From the sublime to the ridiculous – this morning Radio 4's Woman's Hour was devoted to an impeccably 'diverse' panel of right-on ultraliberal feminists talking among themselves on the theme of 'Books that Changed Your Mind'. The title could hardly have been more ludicrously inappropriate, as they talked only about books that endorsed and amplified their view of the world in handy book form – books, moreover, that had almost all been published in the past few decades. It was only when the discussion was opened up to listeners that a more interesting and diverse range of titles started to emerge (though 'interesting' is pushing it). I listened aghast and numbly appalled, as I so often do at this time of year, what with Today's 'guest editors' and the endless ignorant reworking of classic material to conform to the BBC's all-conquering world view. Thanks heavens Radio 3 endures.

But enough of all this – it's the end of another year that has been, for me, full of blessings and pleasures. There have been many changes of scene – New Zealand, the Mani, Normandy, Brittany, Edinburgh, Venice, and countless richly rewarding journeys into deepest England in pursuit of my researches (the book is on schedule for completion next year). The summer was one long heatwave, resulting in the most amazing butterfly season in years. I discovered more fine books (of which more later perhaps), poems and music, and enjoyed many great paintings and much great architecture. And the year ended in abundant joy with the birth of a new grandson and the arrival of our daughter and family from the Antipodes. So much to be thankful for – and thankful I am.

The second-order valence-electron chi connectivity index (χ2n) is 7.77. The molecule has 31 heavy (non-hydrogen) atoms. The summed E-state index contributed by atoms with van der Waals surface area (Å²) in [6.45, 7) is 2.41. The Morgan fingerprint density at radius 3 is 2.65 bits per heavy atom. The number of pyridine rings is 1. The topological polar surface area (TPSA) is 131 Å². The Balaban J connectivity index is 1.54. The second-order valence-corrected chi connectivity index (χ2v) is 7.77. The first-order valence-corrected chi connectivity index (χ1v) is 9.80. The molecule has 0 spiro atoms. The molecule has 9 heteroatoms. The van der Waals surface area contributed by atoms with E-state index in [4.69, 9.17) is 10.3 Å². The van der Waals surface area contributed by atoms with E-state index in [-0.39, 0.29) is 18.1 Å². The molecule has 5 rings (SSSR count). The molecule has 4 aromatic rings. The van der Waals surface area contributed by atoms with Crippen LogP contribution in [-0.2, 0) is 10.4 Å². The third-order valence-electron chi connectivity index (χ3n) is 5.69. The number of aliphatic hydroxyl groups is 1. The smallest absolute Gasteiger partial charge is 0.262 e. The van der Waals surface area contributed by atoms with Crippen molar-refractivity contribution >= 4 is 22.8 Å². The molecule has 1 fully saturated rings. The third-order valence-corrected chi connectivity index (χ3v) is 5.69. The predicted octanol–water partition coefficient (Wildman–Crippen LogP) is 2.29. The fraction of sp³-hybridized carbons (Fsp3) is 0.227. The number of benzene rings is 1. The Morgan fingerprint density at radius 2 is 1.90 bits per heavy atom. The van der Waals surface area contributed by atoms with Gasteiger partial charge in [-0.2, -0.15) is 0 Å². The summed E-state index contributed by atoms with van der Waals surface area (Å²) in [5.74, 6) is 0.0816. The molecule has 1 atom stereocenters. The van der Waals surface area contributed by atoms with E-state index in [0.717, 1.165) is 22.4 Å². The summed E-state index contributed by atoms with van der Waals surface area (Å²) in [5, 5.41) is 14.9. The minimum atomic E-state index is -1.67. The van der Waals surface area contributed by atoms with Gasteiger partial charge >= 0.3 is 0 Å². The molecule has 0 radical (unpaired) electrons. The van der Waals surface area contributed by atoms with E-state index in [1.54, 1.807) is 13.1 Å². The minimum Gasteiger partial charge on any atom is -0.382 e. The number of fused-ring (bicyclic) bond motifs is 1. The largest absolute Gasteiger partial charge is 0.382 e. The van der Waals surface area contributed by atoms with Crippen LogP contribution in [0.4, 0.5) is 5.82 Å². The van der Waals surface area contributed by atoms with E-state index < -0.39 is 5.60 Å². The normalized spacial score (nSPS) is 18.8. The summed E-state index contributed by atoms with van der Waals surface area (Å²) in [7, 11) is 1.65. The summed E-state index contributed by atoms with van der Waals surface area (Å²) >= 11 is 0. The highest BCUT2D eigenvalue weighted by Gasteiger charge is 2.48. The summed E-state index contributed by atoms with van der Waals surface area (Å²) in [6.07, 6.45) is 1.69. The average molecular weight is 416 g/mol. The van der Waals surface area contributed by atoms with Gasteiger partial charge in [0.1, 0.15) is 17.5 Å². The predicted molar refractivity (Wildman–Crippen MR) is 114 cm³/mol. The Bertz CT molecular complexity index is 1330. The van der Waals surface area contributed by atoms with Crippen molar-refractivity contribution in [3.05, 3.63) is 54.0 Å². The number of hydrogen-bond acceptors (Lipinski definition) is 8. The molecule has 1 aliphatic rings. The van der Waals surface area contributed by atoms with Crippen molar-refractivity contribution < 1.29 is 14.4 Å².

Happy new year, everybody!

Friday 28 December 2018


On this day in 1953, Philip Larkin signed off on an intriguing 'unfinished' poem, Negative Indicative. It is well named, as everything indicative (or descriptive) in it is framed as negative, as something that is never going to happen, to be experienced, or has never happened – though from the vividness of the notation, it clearly has, all of it. Perhaps it is another of Larkin's appalled confrontations with death, the ultimate 'never again'. None of this will ever happen again. At least it ends with a beautiful moment, something that might almost seem affirmative. Where would Larkin have gone, I wonder, with that 'emblematic sound of water'?